The Life & Times of the Dragonfly

Dragonflies are more than just an insect that can fly backwards. They are an important factor in habitats and ecosystems. Worldwide, there are approximately 6,500 different species of dragonflies! Out of the 6,500 species, 164 of them are native to Wisconsin.

Some of these species include the ZigZag Darner, Swamp Darner, Painted Skimmer, and more!

Larger-than-life dragonfly sculptures in the Sign of the Dragonfly display at Green Bay Botanical Garden, part of the Habitat exhibit.

Needs of the Dragonfly

Dragonflies live on every continent except Antarctica since it’s far too cold for them to survive there. You are able to find them wherever there is clean, fresh water. Dragonflies are typically near wet habitats like ponds, lakes, rivers, streams, or wetlands. You may even notice a few of them zipping by you during the summer!

Swamp Darner, PC: UWM.edu

When you look for a dragonfly, keep in mind the time of year too. You will primarily see dragonflies in the summer months flying around. Even though you only see them in the summer in most parts of the U.S., they are quite busy year round due to their lifecycle!

Painted Skimmer, PC: Wisconsin DNR

The Dragonfly Lifecycle

Dragonflies lay their eggs in the water and spend most of their life cycle in their larval stage as “naiads” underwater before they grow their wings and emerge as adults in the summer. It’s pretty impressive that they can live underwater in their larval stage for up to two years depending on the specific species! After hatching, the larva (naiad) has six legs, hinged jaw, and winged sheaths.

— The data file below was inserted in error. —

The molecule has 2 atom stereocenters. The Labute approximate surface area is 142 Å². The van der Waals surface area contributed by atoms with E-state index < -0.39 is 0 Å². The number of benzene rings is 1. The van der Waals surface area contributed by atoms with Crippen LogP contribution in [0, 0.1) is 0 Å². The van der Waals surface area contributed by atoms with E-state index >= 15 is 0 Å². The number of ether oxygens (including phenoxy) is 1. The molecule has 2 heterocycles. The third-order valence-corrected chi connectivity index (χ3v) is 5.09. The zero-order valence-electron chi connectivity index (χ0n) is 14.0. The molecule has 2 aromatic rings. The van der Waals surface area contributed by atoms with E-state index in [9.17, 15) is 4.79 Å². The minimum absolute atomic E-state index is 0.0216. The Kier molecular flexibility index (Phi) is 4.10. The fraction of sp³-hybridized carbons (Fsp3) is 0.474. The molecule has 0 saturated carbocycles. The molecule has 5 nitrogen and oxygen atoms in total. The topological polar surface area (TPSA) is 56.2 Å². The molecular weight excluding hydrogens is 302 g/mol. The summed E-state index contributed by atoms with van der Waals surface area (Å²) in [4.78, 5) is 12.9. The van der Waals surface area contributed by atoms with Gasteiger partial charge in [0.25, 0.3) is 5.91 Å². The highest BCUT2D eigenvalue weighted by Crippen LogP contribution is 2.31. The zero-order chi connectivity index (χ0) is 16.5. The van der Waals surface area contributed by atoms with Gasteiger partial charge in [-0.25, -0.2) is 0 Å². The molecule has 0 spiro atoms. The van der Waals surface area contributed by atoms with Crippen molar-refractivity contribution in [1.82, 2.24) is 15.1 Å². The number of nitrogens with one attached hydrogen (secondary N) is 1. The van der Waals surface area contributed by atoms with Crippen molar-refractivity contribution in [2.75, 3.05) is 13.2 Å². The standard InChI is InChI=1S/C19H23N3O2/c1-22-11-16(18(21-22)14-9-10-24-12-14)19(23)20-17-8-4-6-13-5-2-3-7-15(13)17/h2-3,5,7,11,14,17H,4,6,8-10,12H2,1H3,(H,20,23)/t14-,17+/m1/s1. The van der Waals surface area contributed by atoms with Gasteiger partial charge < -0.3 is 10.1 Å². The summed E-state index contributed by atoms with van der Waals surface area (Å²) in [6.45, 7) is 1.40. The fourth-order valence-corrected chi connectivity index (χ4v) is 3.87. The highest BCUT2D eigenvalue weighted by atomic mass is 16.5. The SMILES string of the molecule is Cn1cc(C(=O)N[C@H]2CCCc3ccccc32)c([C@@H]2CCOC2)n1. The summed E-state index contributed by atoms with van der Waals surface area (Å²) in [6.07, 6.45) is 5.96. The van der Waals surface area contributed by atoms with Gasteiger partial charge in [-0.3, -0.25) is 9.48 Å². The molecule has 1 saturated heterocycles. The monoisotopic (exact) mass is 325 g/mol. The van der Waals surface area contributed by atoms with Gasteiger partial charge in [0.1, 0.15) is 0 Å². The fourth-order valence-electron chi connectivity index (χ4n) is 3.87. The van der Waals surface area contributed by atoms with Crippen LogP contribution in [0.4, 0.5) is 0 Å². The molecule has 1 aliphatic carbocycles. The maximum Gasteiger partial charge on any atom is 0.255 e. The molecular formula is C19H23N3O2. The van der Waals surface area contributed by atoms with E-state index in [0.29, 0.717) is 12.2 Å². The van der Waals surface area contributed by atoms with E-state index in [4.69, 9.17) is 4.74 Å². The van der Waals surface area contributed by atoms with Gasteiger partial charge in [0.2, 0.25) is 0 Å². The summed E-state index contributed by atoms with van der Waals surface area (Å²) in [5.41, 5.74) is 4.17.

Dragonfly naiad
PC: Bug Guide

Once it’s ready to transform into an adult, the dragonfly larva shifts to the edge of the water and learns to breathe in air. Then they’ll slowly push out from their old shell body to emerge as an adult dragonfly. Adult dragonflies typically live for up to six months.

When they are young, the naiads are busy hunting in the water to find food to eat. They typically consume insects, fish, tadpoles, and aquatic worms. When the dragonfly emerges as an adult, they can catch more than 30 mosquitos a day! If you don’t really like insects like dragonflies, the fact they eat those pesky mosquitos should give them extra brownie points.

Dragonfly sculpture in Bug B&B display.
PC: John Oates Photography

Dragonflies & Damselflies are Not the Same

Do you know the difference between a dragonfly and a damselfly? I’m sure a few of you never heard of damselfly before! Damselflies are close relatives to the dragonfly.

The main way you can tell them apart is how they look when they’re at rest. When dragonflies are at rest, their wings are spread out like an airplane. When damselflies are at rest, their wings are closed and sit closely to their body.

Dragonflies are a fascinating insect to see in action out in nature. They are a delicate insect but leave a positive imprint on the environment. Next week we’re going to discuss indicator species like dragonflies, and threats to dragonflies and their habitat.

Check out the Habitat exhibit to learn more about dragonflies and their habitats. Stop by our Bug B&B and Sign of the Dragonfly displays see the larger-than-life dragonfly sculptures!

Habitat was developed by Smithsonian Gardens and is made available by the Smithsonian Institution Traveling Exhibition Service.

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